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Meet Katie Villareal

Today we’d like to introduce you to Katie Villareal.

Every artist has a unique story. Can you briefly walk us through yours?
I grew up loving coloring books, picture books, and arts and craft projects in school. I didn’t think much of myself as an artist but just continued to be drawn to it my whole childhood. By the time I got to middle school, I decided to keep taking art every semester. One day my art teacher Ms. Harvey entered my work into a competition, and I received second place for a pastel drawing of a hibiscus flower. This award helped me understand that anyone can truly be an artist. There was nothing special about me, but yet someone thought my work was “art” and all I did was draw a flower. So that’s what I kept doing my whole high school career. I took art every year, and kept countless sketchbooks and just kept drawing. I never felt like a true artist even though I got all the way to Art IV in high school, which only a handful of students made it too. By the time I was a senior, and everyone was preparing college applications, I decided I wanted to go to college for art. I had no idea if I would become anything with it, but I believed I just had to keep creating art no matter what. So I went straight to California State University Fullerton to originally pursue a degree in animation. The program at CSUF really help mold me into the artist I am today as it taught me how to draw with little to no talent what so ever. I learned a variety of mediums, form, design and most of all to draw from my own creativity. The first few two years I had no idea what I was doing honestly, but I just kept making art with no real goal. By this time I declared my concentration in Illustration, deciding that drawing was more my passion then animation. I made tons of friends and grew as an artist over the five and half years at CSUF, but at the very end, I still felt lost if I truly was an artist now that I was getting my degree. Even though I was an honor roll student five years running and countless works to my name, I still didn’t feel like an artist. Over half my life dedicated to being something and I lost that understanding that it’s not education, talent or people that make you an artist, but yourself and your ability to create. Only three months out of college and I still am struggling in my identity as an artist, but I try to keep my vision alive by reminding myself that I am an artist no matter what, all I have to do is just keep drawing.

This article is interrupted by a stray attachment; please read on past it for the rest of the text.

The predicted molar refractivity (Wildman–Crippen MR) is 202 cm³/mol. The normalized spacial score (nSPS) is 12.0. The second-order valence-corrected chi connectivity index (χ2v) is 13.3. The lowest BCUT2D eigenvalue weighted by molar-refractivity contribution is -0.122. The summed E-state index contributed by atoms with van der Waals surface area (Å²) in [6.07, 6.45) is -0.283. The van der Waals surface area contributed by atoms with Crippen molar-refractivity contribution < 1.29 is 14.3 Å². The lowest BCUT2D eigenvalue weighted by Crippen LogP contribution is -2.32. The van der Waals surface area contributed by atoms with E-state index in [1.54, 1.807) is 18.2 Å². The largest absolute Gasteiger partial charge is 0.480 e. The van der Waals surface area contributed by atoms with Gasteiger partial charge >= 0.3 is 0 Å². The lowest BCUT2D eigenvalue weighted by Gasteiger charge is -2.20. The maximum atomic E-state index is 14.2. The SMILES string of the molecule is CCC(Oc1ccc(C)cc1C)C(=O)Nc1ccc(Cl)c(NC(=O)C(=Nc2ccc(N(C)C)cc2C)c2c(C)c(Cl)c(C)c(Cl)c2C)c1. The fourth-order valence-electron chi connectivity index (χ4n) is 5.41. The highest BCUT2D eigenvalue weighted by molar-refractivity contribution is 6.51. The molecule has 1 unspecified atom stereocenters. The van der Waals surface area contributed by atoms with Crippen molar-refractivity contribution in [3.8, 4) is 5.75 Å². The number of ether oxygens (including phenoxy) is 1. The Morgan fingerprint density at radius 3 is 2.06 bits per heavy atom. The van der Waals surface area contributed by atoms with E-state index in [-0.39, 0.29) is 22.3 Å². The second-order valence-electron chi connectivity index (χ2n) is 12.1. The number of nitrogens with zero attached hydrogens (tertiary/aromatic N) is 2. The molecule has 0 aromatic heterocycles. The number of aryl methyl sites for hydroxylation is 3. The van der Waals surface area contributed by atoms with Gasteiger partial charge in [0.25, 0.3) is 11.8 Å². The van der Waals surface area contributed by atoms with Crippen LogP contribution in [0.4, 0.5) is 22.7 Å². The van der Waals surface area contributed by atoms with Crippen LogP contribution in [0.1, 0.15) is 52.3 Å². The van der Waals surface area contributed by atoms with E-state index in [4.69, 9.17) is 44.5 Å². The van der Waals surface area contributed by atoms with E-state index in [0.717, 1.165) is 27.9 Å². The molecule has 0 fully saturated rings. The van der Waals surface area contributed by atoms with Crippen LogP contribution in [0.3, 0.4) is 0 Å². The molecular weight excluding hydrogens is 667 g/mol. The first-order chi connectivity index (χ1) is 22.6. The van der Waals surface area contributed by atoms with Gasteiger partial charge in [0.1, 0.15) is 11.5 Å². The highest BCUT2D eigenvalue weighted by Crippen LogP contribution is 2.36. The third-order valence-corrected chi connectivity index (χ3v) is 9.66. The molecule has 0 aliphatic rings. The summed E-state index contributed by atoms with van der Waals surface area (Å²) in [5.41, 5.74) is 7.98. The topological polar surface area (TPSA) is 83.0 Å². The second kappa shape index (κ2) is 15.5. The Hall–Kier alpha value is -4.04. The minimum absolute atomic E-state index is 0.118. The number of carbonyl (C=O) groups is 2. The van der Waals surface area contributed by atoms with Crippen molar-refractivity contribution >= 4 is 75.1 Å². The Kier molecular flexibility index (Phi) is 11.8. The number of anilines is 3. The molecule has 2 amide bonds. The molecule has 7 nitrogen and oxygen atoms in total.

Please tell us about your art.
I’m simply am an artist; I create because it makes me happy to express myself. It’s like excising a part of my brain that sees the world a way only I can understand and feel. It’s important for me to create because its something that I love to do and most importantly do for myself.

I more specifically classify myself as an illustrator, who has a strong passion for children’s book illustration and visual development for animation. I however like most young artists am still unsure where I will end up in my craft, as art is such a vast industry I do not plan to limit myself and my skills.

During my time at CSUF, I took a majority of classes outside of my specific concentration to help me explore such as creative photography, drawing and painting with experimental methods, and life drawing for animation. These classes helped me understand that art comes in a variety of mediums and it was all there just waiting for me to explore it.

I have found that my art, or what I like to focus on is surrounding the idea of what I find beautiful about life, which is displayed in a variety of brilliantly saturated colors, happy characters, and female heroines. I have crafted illustrations for three books all focusing around young girls and their love for adventure! My first two children book projects featured taking stories such as Peter Pan and Howl’s Moving Castle and focusing on Wendy’s and Sophie’s specific storyline. I soon began branching out to my own original content with the development of an original picture book titled Lady and Jane’s Adventures, featuring my dog and myself. I enjoyed this project immensely as I explored character design, layout drafting, and writing.